Hoping that the third time’s the charm (remember Buzz and Wave?) the company behind the world’s top search engine recently launched a new social networking platform: Google+.
If you’ve been on any of the other well-established social media sites in the past week, chances are you’ve heard a peep or two about it.
Let’s be serious, the notion that the web’s best search service has launched a social network that could combine the intuition of Facebook and the speed of Twitter with possibilities for seamless integration into any existing Google tool is enough to make nerds quiver with excitement.
However, the idea of learning how to use a new social media tool correctly and efficiently hardly brings on the same jovial feelings. Let’s face it, until you know what you’re doing, using social media can be a time suck as well as a frustrating endeavor.
As freelancers with limited time, the big question is: Should we bother?
Here are some thoughts gleaned from freelancing experts and social media “gurus” around the web:
1. Ease into it: Go ahead and create a personal profile (if you can get an invite) and play around in your spare time, but don’t worry about migrating your business profile just yet. Chances are, you’ve had at least a few contacts “add you to their circles” and if you’ve got a few minutes, it’s worth poking around in the tool. Hell, if you’ve got gmail, that only takes one click. But for now, the “business experience” is still under development and Google is actually asking businesses and freelancers to avoid using “consumer profiles” for business purposes. When it’s ready, Google+ will have “rich analytics” and will be easy to integrate with Google Adwords and other goodies.
2. Get a jump on success: If your business is social media marketing, SEO, or content marketing, waiting too long to check out what Google+ has to offer could hurt you. This is the new frontier, and just like with Facebook and Twitter a few years ago, the people who figure out new and creative ways to engage online communities with this tool today will be the experts of tomorrow. Watch the platform carefully, look for avenues of opportunity nobody else is taking full advantage of, and move in with your own particular sales pitch.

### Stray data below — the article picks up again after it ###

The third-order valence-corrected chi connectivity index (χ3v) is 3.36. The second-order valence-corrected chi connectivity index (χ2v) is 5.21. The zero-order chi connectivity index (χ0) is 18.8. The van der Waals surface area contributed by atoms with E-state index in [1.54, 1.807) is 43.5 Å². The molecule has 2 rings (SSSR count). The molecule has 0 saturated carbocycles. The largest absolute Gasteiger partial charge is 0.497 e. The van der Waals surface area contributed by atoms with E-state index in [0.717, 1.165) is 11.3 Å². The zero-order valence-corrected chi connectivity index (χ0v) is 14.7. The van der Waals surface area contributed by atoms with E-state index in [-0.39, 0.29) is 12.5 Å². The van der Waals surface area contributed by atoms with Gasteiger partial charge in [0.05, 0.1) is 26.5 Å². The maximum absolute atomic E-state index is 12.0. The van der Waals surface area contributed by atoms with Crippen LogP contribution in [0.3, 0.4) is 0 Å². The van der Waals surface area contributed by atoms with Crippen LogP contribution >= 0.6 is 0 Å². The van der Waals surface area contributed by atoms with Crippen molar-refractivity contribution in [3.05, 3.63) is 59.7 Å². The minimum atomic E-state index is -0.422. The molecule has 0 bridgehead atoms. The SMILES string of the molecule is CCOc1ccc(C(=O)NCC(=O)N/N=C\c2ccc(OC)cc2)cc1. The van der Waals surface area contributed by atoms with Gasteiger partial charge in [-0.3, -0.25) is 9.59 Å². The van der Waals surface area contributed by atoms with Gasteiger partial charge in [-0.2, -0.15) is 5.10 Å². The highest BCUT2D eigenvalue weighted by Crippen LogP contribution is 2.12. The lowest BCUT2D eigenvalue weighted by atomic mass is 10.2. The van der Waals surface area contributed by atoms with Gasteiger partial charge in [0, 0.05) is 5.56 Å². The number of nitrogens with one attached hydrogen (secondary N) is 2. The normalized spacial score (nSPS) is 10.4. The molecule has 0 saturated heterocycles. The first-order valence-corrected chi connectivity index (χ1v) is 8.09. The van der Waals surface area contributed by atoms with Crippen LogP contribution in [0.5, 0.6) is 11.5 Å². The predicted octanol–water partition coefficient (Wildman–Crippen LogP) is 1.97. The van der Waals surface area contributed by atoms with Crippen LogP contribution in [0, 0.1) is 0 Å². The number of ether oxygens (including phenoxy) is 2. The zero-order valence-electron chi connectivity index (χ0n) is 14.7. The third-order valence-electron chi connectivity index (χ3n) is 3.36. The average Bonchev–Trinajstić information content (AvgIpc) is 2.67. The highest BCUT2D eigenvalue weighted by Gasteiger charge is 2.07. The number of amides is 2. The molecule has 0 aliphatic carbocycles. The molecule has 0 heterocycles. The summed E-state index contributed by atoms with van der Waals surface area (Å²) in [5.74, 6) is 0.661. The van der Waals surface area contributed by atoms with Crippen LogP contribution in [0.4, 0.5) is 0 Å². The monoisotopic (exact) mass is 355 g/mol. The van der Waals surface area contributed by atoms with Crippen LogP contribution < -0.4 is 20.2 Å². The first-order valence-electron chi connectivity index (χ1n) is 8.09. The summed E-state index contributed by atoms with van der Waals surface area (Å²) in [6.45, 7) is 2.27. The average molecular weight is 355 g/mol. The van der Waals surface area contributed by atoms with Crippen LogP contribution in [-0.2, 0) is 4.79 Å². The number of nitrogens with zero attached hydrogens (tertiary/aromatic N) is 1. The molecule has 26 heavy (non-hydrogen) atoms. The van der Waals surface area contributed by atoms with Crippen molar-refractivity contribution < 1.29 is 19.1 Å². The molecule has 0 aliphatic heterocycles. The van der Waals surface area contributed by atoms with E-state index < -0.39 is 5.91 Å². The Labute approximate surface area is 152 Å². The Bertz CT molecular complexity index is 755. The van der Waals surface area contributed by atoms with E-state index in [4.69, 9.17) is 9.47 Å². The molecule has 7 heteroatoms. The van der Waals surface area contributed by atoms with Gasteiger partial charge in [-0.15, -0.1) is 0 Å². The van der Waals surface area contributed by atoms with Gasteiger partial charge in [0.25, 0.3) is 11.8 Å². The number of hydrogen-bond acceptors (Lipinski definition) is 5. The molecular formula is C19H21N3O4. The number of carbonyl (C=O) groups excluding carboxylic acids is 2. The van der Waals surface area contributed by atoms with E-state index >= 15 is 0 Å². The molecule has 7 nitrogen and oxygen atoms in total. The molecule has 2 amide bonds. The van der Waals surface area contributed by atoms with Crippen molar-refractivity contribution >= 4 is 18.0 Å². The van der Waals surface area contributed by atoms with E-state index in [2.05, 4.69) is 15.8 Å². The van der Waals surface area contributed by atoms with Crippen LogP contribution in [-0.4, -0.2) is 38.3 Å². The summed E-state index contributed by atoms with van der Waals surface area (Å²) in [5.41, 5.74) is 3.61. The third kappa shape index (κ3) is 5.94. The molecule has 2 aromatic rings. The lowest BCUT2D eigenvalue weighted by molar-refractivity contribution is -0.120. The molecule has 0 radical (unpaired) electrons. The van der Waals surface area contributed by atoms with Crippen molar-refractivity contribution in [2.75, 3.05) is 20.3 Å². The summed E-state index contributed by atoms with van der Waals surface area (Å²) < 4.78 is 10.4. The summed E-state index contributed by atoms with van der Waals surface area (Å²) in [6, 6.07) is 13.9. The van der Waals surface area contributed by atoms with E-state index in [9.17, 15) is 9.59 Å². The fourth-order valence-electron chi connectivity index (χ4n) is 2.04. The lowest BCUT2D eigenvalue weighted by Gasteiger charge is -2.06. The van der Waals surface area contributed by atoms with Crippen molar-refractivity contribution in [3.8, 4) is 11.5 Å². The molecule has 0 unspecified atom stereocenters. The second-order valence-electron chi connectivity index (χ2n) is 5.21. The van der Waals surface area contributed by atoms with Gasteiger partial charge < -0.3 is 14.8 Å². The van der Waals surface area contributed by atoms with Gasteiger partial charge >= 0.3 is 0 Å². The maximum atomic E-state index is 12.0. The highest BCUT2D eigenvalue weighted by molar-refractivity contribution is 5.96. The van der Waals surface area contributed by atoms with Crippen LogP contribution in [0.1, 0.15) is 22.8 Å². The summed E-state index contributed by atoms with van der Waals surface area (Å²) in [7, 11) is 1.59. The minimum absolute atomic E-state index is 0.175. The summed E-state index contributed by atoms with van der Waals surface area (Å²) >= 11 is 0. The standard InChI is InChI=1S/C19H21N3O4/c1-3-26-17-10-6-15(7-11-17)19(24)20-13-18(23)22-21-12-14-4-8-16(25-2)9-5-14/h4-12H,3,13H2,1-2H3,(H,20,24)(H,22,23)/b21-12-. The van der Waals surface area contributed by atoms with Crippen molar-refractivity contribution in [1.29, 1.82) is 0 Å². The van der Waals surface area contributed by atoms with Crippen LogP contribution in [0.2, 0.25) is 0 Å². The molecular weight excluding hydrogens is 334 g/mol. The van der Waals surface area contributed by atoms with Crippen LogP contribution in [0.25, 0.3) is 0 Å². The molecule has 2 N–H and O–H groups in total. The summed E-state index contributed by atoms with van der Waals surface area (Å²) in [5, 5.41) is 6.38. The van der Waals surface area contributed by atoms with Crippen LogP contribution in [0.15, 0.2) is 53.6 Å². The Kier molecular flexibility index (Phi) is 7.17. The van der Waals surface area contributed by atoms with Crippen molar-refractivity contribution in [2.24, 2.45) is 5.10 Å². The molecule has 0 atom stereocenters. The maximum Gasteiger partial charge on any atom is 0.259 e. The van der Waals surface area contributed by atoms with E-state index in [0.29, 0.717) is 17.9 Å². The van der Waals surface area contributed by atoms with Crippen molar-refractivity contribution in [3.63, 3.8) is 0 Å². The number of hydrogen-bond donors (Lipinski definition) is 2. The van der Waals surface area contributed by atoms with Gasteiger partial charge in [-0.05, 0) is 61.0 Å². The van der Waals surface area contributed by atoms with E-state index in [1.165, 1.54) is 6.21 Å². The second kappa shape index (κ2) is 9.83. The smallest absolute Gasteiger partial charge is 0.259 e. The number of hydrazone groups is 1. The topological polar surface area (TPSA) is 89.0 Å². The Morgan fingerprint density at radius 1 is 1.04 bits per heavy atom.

3. Savvy sharing: Privacy and segmented sharing (two things that Twitter and Facebook have trouble with) are both prominent features of Google+. By creating circles of contacts, you make it possible to share links, ideas, pictures and more with only those that will appreciate it most (or judge you least). This has big implications for businesses and freelancers who are always looking for more efficient ways to communicate with their current clients as well as potential customers.
4. Impact your page rank: It’s also worth knowing that Google+ users themselves now have the opportunity to “vote” on the value of content and ultimately impact search engine rankings. This has the potential to level the page rank playing field, as simple blog post with 3,000 votes on Google+ may very well beat out a similar story with only 300 votes on a major website. In the future, this may make SEO copywriting obsolete.
For more on Google+ and all it’s shiny possibilities, listen to Google PR Strategist David Allen talk about about an “optimized business experience” for Google+ in the video below.
And if it’s really keeping you awake at night, here are some additional resources: